# Speed of Sound in Air

The speed of sound in dry air is given approximately by for temperatures reasonably close to room temperaature, where TC is the celsius temperature,

so that at temperature C = F,

the speed of sound is m/s = ft/s = mi/hr.

This calculation is usually accurate enough for dry air, but for great precision one must examine the more general relationship for sound speed in gases. If you measured sound speed in your oven, you would find that this relationship doesn't fit. At 200°C this relationship gives 453 m/s while the more accurate formula gives 436 m/s. This sound speed does not apply to gases other than air, for example the helium from a balloon.

It is important to note that the sound speed in air is determined by the air itself. It is not dependent upon the sound amplitude, frequency or wavelength.

Calculation note: You may enter temperature to calculate sound speed, or enter sound speed to calculate the corresponding temperature.

 Sound speeds in other gases Wave speeds in other media
 Relation to frequency and wavelength
 Breaking the sound barrier with an aircraft
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# Selected Sound Speeds in Gases

 Gas Temperature (°C) Speed in m/s Air 0 331.5 Air 20 344 Hydrogen 0 1270 Carbon dioxide 0 258 Helium 20 927 Water vapor 35 402
 Sound speed in air Sound speed in helium
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Sound propagation concepts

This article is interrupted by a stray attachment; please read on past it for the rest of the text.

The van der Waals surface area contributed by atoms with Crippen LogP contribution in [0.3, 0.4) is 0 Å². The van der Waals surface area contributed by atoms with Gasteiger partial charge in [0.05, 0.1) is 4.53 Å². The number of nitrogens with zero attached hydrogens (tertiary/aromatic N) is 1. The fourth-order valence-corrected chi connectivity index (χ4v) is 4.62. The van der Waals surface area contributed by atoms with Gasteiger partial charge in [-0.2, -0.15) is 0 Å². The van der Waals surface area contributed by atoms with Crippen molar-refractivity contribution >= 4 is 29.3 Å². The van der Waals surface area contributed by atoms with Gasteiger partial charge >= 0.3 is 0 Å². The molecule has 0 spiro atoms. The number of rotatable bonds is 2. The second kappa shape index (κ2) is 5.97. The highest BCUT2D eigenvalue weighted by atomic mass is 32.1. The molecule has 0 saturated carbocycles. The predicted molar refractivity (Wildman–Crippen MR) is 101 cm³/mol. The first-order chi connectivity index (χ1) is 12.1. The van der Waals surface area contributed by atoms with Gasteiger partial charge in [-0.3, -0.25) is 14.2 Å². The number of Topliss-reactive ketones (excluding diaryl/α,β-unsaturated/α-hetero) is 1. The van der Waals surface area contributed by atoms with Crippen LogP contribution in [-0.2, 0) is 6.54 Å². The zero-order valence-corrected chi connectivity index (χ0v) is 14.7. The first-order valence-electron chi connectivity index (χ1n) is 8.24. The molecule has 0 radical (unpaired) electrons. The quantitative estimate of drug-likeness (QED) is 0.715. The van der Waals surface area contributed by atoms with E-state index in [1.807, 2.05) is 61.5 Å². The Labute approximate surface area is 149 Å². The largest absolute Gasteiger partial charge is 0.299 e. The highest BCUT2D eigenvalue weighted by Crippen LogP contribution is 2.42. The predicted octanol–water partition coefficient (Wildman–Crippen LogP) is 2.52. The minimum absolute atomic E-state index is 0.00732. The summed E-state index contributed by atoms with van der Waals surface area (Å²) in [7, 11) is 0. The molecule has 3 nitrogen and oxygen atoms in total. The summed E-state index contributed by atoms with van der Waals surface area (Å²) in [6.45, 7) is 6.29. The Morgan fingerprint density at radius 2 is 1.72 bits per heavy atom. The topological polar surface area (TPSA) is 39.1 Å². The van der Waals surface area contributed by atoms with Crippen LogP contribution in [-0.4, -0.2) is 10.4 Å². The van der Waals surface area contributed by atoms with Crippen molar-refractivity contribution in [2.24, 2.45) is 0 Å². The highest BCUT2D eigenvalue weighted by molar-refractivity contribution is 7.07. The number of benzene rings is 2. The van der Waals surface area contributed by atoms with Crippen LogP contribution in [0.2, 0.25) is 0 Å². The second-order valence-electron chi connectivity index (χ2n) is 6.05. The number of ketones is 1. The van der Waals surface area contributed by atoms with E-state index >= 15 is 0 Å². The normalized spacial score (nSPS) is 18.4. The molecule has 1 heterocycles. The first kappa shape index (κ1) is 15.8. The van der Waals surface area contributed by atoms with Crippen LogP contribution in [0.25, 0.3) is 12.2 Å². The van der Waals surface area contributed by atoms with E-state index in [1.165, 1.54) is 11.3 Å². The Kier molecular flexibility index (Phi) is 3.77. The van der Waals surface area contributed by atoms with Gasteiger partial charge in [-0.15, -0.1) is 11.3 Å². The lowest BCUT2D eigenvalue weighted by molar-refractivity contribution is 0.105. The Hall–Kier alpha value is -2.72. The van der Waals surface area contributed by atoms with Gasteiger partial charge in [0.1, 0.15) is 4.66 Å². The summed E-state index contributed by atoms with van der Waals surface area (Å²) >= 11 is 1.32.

Reference
Backus

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# Sound Speed in Helium

The speed of sound in helium at 0°C is about 972 m/s, compared to 331 m/s in air. This is consistent with the general relationship for sound speed in gases since the density of helium is so much less than that of air.

The high speed of sound is responsible for the amusing "Donald Duck" voice which occurs when someone has breathed in helium from a balloon. Note that if the vibration frequency of the vocal folds does not change, the actual pitch of the voice is not higher. The cavity resonances which determine the vocal formants would be raised by the higher sound speed, so the timbre of the voice would be different. It is possible for the pitch of the voice to change since gas dynamics ( i.e., Bernoulli effect) is partially responsible for the closing frequency of the vocal folds, but I haven't been able to find any data which demonstrates such a change.

Index

Traveling wave concepts

Sound propagation concepts

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